Among the (many) praises MCV received about Burroughs, he’s been described as « a mainstay at Ubisoft UK », « hardworking », « enthusiastic », « passionate », « always honest about what is and isn’t realistic from a PR perspective » and simply « among the best to work with. »
Grace Carroll (26) – Social media manager, Creative Assembly
Grace Carroll started her career in games at Jagex in 2014. She joined Creative Assembly in 2015 as social media manager. She worked tirelessly to promote Total War: Warhammer and then Total War: Warhammer II, managing the social media campaigns over several platforms in the run up to release, post-release and throughout the release of DLCs.
She develops social media campaigns and strategies to optimise the promotion of the titles based on her interactions with the community and constantly feeds what she is learning back into the process to develop new ideas. Since she joined, the number of followers on the Total War Twitter account has more than doubled to over 89k.
Awais Dar (23) – Trade analyst, Green Man Gaming
Described as the ‘Trading Data Wizard’ at Green Man Gaming, Awais Dar has played an integral role in the company’s growth, providing key trade and commercial insights that have helped the trading team meet their targets and increase revenue.
At just 23 years old, his complex business reports and forecasting models have supported many of the critical business decisions made by the management team, including stock management and company strategy. Before joining the business intelligence team, he built up his knowledge of the business and the industry by working in the content and customer support departments.
Lewis Denby (28) – Director, Game If You Are
Starting as a journalist for Eurogamer, PC Gamer and PC Zone from the age of 18, Lewis Denby then joined BeefJack part-time as the editor of its online magazine at 21, and co-created successful indie game Richard Alice on the side. He then went on to lead BeefJack’s PR and marketing division. By 2016 he’d been promoted to head of operations and was in charge of building and developing company processes as well as contributing to new business development and company strategy.
He set up his own PR consultancy in October last year, Game If You Are, which specialises in publicising indie games and creative studios that otherwise wouldn’t be able to afford high-end PR services.
Pontus Eskilsson entered the games industry at just 15, starting an esports website that became the third-largest in Sweden. This led him to Fragbite where he became the site’s director and grew it to become the largest esports news site in Sweden. He then created the premier tournament circuit for CS:GO, Dota, and StarCraft, Fragbite Masters, the pioneer of online tournament production as we know it today.
A milestone for Fragbite Masters was reached when Eskilsson sold brand activations to non-endemic companies, including McDonald’s and PokerStars. After Fragbite, he moved to Twitch in 2015 as the Nordic partnerships lead and was promoted to partnerships account manager for EMEA in less than six months.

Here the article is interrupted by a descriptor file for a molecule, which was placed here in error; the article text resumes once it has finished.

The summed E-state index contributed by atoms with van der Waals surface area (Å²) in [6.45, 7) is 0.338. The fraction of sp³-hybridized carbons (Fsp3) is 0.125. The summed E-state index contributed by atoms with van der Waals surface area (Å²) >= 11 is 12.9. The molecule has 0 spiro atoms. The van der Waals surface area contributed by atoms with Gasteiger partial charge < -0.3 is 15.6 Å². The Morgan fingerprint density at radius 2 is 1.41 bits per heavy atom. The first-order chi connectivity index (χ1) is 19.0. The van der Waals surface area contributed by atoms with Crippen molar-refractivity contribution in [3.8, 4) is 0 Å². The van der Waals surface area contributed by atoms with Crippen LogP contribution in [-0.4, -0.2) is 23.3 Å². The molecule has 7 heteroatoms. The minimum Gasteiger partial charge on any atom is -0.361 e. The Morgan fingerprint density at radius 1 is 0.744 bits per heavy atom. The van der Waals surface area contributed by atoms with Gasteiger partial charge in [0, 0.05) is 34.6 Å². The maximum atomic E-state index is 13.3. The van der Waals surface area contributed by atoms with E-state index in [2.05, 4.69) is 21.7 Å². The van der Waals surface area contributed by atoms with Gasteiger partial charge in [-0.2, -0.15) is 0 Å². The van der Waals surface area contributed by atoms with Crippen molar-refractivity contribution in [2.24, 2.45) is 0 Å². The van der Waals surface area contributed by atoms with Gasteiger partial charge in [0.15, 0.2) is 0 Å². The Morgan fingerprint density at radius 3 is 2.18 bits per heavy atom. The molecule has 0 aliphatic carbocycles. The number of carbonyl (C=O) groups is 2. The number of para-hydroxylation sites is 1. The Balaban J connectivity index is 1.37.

Ben Finch (30) – Marketing manager, nDreams
Ben Finch squeezes into this year’s 30 Under 30 despite his age, as his birthday landed in between the end of nominations and us going to print. Finch’s first role in the industry was at Sega, working his way up from marketing assistant to senior brand manager on the Sonic the Hedgehog brand. His highlight was the huge success Sonic and All-Stars Racing Transformed, creating everything from the global packaging through to TV ads for over 20 countries. He also delivered Sonic to iOS audiences with the 250m+ downloaded Sonic Dash.
He joined nDreams in 2014, heading up its brand marketing team. He helped rebrand the company, and headed up all marketing activity on The Assembly, Perfect, Danger Goat and the upcoming Shooty Fruity.
Amy-Marie Graves (27) – Community manager, Square Enix Collective
Before joining Square Enix in June 2017, Amy-Marie Graves has had stints in both the video game and film industries.
She started her career at Universal Pictures in 2014, before joining the games industry as PR and community management trainee at Curve Digital in summer 2015.
At Square Enix, she primarily focuses on internal indie label Square Enix Collective, where she helps promoting and publishing the titles, as well as looking after the firm’s social channels and community.
« Amy’s confidence, experience, determination and motivation has grown as much as her passion for the games industry in just a few years, » MCV has been told.
Alexandre Grimonpont (27) – Senior publishing producer, Hi-Rez Studios Europe
Having started his career as a pro player at 14, Alexandre Grimonpont started to focus on content creation in 2013 and casted games on his spare time. He was noticed by Blizzard and was involved in the Starcraft 2 World Championship Series global final casting. He continued on this path for a little while and then started working on creating content in French for Blizzard’s main events.
He joined Hi-Rez in 2016, managing the community team as well as PR, events, esports and influencer marketing across EMEA. He attented multiple European events in 2017, strengthening Hi-Rez’s social media reach in several European languages and greatly increased interaction with players.